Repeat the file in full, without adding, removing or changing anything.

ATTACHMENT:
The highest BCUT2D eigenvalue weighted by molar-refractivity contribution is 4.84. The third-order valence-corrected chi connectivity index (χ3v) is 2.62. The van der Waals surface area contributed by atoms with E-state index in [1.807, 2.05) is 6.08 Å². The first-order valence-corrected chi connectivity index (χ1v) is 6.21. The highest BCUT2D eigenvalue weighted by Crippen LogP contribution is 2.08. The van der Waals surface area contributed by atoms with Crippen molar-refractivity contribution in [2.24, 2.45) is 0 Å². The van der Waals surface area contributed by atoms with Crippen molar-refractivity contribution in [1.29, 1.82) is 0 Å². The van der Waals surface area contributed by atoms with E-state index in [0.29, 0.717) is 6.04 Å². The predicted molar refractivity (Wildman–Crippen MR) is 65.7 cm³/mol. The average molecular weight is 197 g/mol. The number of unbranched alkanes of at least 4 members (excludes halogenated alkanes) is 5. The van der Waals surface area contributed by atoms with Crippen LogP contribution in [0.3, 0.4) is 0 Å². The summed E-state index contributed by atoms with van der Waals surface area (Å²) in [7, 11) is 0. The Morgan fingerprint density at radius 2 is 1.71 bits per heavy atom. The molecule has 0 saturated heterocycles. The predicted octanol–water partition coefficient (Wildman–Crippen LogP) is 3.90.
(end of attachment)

The highest BCUT2D eigenvalue weighted by molar-refractivity contribution is 4.84. The third-order valence-corrected chi connectivity index (χ3v) is 2.62. The van der Waals surface area contributed by atoms with E-state index in [1.807, 2.05) is 6.08 Å². The first-order valence-corrected chi connectivity index (χ1v) is 6.21. The highest BCUT2D eigenvalue weighted by Crippen LogP contribution is 2.08. The van der Waals surface area contributed by atoms with Crippen molar-refractivity contribution in [2.24, 2.45) is 0 Å². The van der Waals surface area contributed by atoms with Crippen molar-refractivity contribution in [1.29, 1.82) is 0 Å². The van der Waals surface area contributed by atoms with E-state index in [0.29, 0.717) is 6.04 Å². The predicted molar refractivity (Wildman–Crippen MR) is 65.7 cm³/mol. The average molecular weight is 197 g/mol. The number of unbranched alkanes of at least 4 members (excludes halogenated alkanes) is 5. The van der Waals surface area contributed by atoms with Crippen LogP contribution in [0.3, 0.4) is 0 Å². The summed E-state index contributed by atoms with van der Waals surface area (Å²) in [7, 11) is 0. The Morgan fingerprint density at radius 2 is 1.71 bits per heavy atom. The molecule has 0 saturated heterocycles. The predicted octanol–water partition coefficient (Wildman–Crippen LogP) is 3.90.